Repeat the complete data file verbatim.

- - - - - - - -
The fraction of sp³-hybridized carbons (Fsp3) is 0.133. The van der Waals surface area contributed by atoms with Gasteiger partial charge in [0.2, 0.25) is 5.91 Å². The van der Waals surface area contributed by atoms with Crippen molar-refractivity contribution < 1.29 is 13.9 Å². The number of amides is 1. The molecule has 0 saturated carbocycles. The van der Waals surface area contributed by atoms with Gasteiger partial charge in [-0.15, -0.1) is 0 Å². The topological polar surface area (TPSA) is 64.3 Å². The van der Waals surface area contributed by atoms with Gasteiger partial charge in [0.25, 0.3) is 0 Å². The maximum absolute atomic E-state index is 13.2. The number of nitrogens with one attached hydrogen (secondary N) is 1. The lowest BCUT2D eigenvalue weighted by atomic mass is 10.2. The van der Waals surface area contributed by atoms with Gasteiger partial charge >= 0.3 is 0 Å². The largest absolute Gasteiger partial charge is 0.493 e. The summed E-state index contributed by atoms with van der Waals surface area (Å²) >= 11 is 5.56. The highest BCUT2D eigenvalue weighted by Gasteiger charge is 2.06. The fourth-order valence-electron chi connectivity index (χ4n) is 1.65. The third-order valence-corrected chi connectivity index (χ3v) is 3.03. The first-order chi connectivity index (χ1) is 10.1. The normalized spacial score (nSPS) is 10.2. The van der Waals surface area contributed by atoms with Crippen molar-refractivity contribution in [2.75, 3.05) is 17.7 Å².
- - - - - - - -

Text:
The fraction of sp³-hybridized carbons (Fsp3) is 0.133. The van der Waals surface area contributed by atoms with Gasteiger partial charge in [0.2, 0.25) is 5.91 Å². The van der Waals surface area contributed by atoms with Crippen molar-refractivity contribution < 1.29 is 13.9 Å². The number of amides is 1. The molecule has 0 saturated carbocycles. The van der Waals surface area contributed by atoms with Gasteiger partial charge in [-0.15, -0.1) is 0 Å². The topological polar surface area (TPSA) is 64.3 Å². The van der Waals surface area contributed by atoms with Gasteiger partial charge in [0.25, 0.3) is 0 Å². The maximum absolute atomic E-state index is 13.2. The number of nitrogens with one attached hydrogen (secondary N) is 1. The lowest BCUT2D eigenvalue weighted by atomic mass is 10.2. The van der Waals surface area contributed by atoms with Gasteiger partial charge >= 0.3 is 0 Å². The largest absolute Gasteiger partial charge is 0.493 e. The summed E-state index contributed by atoms with van der Waals surface area (Å²) >= 11 is 5.56. The highest BCUT2D eigenvalue weighted by Gasteiger charge is 2.06. The fourth-order valence-electron chi connectivity index (χ4n) is 1.65. The third-order valence-corrected chi connectivity index (χ3v) is 3.03. The first-order chi connectivity index (χ1) is 10.1. The normalized spacial score (nSPS) is 10.2. The van der Waals surface area contributed by atoms with Crippen molar-refractivity contribution in [2.75, 3.05) is 17.7 Å².